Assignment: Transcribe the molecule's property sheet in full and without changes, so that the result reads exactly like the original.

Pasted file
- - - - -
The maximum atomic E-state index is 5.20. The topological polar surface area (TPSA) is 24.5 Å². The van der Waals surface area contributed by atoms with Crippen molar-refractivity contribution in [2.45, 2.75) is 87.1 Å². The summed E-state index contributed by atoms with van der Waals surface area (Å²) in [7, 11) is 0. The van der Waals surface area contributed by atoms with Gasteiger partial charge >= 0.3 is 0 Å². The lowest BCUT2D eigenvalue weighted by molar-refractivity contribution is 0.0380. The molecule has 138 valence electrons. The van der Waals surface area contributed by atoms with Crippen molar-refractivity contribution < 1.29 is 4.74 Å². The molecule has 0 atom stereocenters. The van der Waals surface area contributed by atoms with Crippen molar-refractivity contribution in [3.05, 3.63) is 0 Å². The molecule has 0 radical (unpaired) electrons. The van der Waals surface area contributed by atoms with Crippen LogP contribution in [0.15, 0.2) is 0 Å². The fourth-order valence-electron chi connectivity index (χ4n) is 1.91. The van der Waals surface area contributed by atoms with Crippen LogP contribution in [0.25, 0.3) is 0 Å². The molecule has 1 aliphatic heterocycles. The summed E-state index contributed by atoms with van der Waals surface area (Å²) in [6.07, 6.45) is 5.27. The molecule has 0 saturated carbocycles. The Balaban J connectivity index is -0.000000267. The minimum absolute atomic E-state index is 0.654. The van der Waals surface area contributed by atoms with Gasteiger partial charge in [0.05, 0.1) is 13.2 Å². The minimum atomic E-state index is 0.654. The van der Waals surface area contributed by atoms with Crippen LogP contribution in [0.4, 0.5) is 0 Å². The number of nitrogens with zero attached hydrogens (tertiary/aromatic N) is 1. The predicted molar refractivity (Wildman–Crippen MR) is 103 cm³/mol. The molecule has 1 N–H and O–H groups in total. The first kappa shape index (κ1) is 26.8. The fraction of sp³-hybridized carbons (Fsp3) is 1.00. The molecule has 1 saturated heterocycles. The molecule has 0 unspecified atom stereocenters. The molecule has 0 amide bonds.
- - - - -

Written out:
The maximum atomic E-state index is 5.20. The topological polar surface area (TPSA) is 24.5 Å². The van der Waals surface area contributed by atoms with Crippen molar-refractivity contribution in [2.45, 2.75) is 87.1 Å². The summed E-state index contributed by atoms with van der Waals surface area (Å²) in [7, 11) is 0. The van der Waals surface area contributed by atoms with Gasteiger partial charge >= 0.3 is 0 Å². The lowest BCUT2D eigenvalue weighted by molar-refractivity contribution is 0.0380. The molecule has 138 valence electrons. The van der Waals surface area contributed by atoms with Crippen molar-refractivity contribution < 1.29 is 4.74 Å². The molecule has 0 atom stereocenters. The van der Waals surface area contributed by atoms with Crippen molar-refractivity contribution in [3.05, 3.63) is 0 Å². The molecule has 0 radical (unpaired) electrons. The van der Waals surface area contributed by atoms with Crippen LogP contribution in [0.15, 0.2) is 0 Å². The fourth-order valence-electron chi connectivity index (χ4n) is 1.91. The van der Waals surface area contributed by atoms with Crippen LogP contribution in [0.25, 0.3) is 0 Å². The molecule has 1 aliphatic heterocycles. The summed E-state index contributed by atoms with van der Waals surface area (Å²) in [6.07, 6.45) is 5.27. The molecule has 0 saturated carbocycles. The Balaban J connectivity index is -0.000000267. The minimum absolute atomic E-state index is 0.654. The van der Waals surface area contributed by atoms with Gasteiger partial charge in [0.05, 0.1) is 13.2 Å². The minimum atomic E-state index is 0.654. The van der Waals surface area contributed by atoms with Crippen LogP contribution in [0.4, 0.5) is 0 Å². The number of nitrogens with zero attached hydrogens (tertiary/aromatic N) is 1. The predicted molar refractivity (Wildman–Crippen MR) is 103 cm³/mol. The molecule has 1 N–H and O–H groups in total. The first kappa shape index (κ1) is 26.8. The fraction of sp³-hybridized carbons (Fsp3) is 1.00. The molecule has 1 saturated heterocycles. The molecule has 0 unspecified atom stereocenters. The molecule has 0 amide bonds.